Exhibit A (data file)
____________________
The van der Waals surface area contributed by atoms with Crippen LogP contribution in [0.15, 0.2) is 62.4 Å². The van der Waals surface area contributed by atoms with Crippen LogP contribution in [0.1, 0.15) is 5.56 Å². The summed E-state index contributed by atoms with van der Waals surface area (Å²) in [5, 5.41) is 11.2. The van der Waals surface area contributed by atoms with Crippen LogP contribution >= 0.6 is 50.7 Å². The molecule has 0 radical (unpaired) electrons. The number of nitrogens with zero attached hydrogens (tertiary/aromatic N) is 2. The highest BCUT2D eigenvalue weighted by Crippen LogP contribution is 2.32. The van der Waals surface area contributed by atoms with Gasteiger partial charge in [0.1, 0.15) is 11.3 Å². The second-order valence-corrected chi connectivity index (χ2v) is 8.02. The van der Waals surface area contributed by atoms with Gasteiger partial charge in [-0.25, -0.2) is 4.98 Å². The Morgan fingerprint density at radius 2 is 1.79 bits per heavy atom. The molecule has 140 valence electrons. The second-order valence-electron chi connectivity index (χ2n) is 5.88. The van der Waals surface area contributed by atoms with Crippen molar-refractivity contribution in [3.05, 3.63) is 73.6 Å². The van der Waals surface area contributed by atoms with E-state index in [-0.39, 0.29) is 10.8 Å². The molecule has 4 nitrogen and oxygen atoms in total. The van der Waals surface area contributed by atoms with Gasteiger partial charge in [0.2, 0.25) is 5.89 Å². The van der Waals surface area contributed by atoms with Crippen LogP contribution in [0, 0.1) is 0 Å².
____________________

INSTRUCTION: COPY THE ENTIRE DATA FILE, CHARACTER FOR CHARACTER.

The van der Waals surface area contributed by atoms with Crippen LogP contribution in [0.15, 0.2) is 62.4 Å². The van der Waals surface area contributed by atoms with Crippen LogP contribution in [0.1, 0.15) is 5.56 Å². The summed E-state index contributed by atoms with van der Waals surface area (Å²) in [5, 5.41) is 11.2. The van der Waals surface area contributed by atoms with Crippen LogP contribution >= 0.6 is 50.7 Å². The molecule has 0 radical (unpaired) electrons. The number of nitrogens with zero attached hydrogens (tertiary/aromatic N) is 2. The highest BCUT2D eigenvalue weighted by Crippen LogP contribution is 2.32. The van der Waals surface area contributed by atoms with Gasteiger partial charge in [0.1, 0.15) is 11.3 Å². The second-order valence-corrected chi connectivity index (χ2v) is 8.02. The van der Waals surface area contributed by atoms with Gasteiger partial charge in [-0.25, -0.2) is 4.98 Å². The Morgan fingerprint density at radius 2 is 1.79 bits per heavy atom. The molecule has 140 valence electrons. The second-order valence-electron chi connectivity index (χ2n) is 5.88. The van der Waals surface area contributed by atoms with Crippen molar-refractivity contribution in [3.05, 3.63) is 73.6 Å². The van der Waals surface area contributed by atoms with E-state index in [-0.39, 0.29) is 10.8 Å². The molecule has 4 nitrogen and oxygen atoms in total. The van der Waals surface area contributed by atoms with Gasteiger partial charge in [0.2, 0.25) is 5.89 Å². The van der Waals surface area contributed by atoms with Crippen LogP contribution in [0, 0.1) is 0 Å².